Similar to public stock, most REITs are listed on major stock exchanges. Because of this, they’re able to be easily found and invested in. You can either invest with them directly or via mutual funds.
On the other hand, real estate syndications are often under a SEC regulation that disallows public advertising, which makes them difficult to find without knowing the sponsor or other passive investors.
An additional existing hurdle is that many syndications are only open to accredited investors.
Even once you have obtained a connection, become accredited, and found a deal, you should allow for adequate time to:
- review the investment opportunity
- sign the legal documents
- wire in your funds
Typically quarterly distributions begin six months after closing.
Overall, the fees involved with syndications are often way less and increasingly more transparent than investing in a REIT.
One of the main reasons people invest in REITs vs syndications has to do with liquidity. REITs are more liquid than a real estate syndication and you can buy or sell shares of a REIT at any time.
Real estate syndications, however, are accompanied by a business plan that often defines holding the asset for a certain amount of time (often 5 years or more), during which your money is locked in.
Real estate syndications typically require higher minimums vs REITs. The typical syndication investment minimum can vary between $50,000 – $100,000.
When you invest in a REIT, you’re purchasing shares on the public exchange, some of which can be just a few dollars. Thus, the monetary barrier to entry is low which can make it more appealing to new investors.
Even though you’ll need more capital to invest in syndications, the returns and tax benefits are significantly higher.
While returns for any real estate investment can vary wildly, the historical data over the last forty years reflects an average of 12.87% per year total returns for exchange-traded U.S. equity REITs.
By comparison, stocks averaged 11.64% per year over that same period.
This means, on average, if you invested $100,000 in a REIT, you could expect somewhere around $12,870 per year in dividends, which is a great ROI.
Real estate syndications, however, between cash flow and profits from the sale of the asset, can offer around 20% average annual returns.
As an example, a $100,000 syndication deal with a 5-year hold period and a 20% average annual return may make $20,000 per year for 5 years, or $100,000. This takes into account both cash flow and profits from the sale, which means your money doubles (2X equity multiple) over the course of those five years.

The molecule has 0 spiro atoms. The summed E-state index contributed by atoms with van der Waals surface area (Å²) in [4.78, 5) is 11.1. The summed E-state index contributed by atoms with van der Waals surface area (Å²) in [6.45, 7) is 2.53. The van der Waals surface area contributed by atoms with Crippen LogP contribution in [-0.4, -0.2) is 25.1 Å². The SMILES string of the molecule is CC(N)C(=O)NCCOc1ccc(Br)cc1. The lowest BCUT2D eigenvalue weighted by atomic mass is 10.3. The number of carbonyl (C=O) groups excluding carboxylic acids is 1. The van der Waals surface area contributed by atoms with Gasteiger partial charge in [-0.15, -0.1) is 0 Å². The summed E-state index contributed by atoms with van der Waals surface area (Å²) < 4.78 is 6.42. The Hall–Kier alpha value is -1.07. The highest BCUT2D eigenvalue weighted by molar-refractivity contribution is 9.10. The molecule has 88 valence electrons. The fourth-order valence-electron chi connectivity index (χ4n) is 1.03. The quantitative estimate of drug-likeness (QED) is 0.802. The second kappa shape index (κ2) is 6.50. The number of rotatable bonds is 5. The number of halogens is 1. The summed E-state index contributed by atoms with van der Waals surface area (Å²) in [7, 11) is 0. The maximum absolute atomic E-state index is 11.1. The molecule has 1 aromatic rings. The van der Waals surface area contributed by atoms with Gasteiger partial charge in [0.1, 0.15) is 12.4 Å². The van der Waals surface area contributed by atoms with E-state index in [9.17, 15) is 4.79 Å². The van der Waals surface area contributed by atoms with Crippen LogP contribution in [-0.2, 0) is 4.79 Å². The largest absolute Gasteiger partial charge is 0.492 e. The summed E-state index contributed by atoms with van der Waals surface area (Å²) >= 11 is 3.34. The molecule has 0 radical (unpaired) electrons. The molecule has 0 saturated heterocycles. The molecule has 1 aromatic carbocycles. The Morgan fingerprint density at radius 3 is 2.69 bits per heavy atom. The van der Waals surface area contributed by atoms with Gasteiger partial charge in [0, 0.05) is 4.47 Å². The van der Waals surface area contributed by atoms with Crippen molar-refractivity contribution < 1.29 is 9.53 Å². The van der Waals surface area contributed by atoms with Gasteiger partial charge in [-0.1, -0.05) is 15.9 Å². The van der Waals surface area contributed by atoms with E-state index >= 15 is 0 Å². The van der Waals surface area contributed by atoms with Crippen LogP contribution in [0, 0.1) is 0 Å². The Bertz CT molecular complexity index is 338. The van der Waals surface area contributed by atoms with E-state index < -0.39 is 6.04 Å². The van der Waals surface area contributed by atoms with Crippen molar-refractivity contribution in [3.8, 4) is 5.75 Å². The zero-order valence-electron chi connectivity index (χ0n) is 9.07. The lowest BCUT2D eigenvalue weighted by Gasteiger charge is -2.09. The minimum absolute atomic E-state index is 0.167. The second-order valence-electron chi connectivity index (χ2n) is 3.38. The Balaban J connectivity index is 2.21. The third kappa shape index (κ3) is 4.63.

One of the biggest benefits of investing in REITs versus real estate syndications has to do with taxes. When you invest directly in a property (real estate syndications included), you receive a variety of tax deductions.
And one of the most beneficial one has to do with depreciation (i.e., writing off the value of an asset over time). Some times this tax benefit is a big enough reason for investors to invest in real estate in the first place.
Oftentimes, the depreciation benefits surpass the cash flow. So, you may show a loss on paper but have positive cash flow. Those paper losses can offset your other income, like that from an employer/hospital.
When you invest in a REIT, because you’re investing in the company and not directly in a property, you do get depreciation benefits, but those are factored in prior to dividend payouts.
However, when you invest in REITs, since you‘re not investing in a property, the tax benefits are not as great. While you still receive the benefits of depreciation, which is taken out before you receive any dividends, you can‘t use depreciation to offset your other income.
Unfortunately, dividends are taxed as ordinary income, which can contribute to a bigger, rather than smaller, tax bill.
Which Should You Invest In – Real Estate Syndication vs REIT?
For those individuals seeking passive income from a real estate investment, there are two main options:
While the goal of each option is the same – to earn a return – they both have similarities and fundamental differences between them.
Investors should focus on their characteristics and choose the one that is most suitable for their own needs.
For the high-income professional with a large tax bill, the more legal tax deductions available, the better.
If you only have $1,000 to invest and want to access that money freely, then investing in REITs may be best.
If you have more capital available and want direct ownership plus greater tax benefits, a real estate syndication may be a better fit.
And remember, it doesn’t have to be one or the other. You might begin with REITs and then add syndications later.
Or you might initially try both to diversify. Either way, investing in real estate, whether directly or indirectly, is forward progress.
Are you ready to build passive income?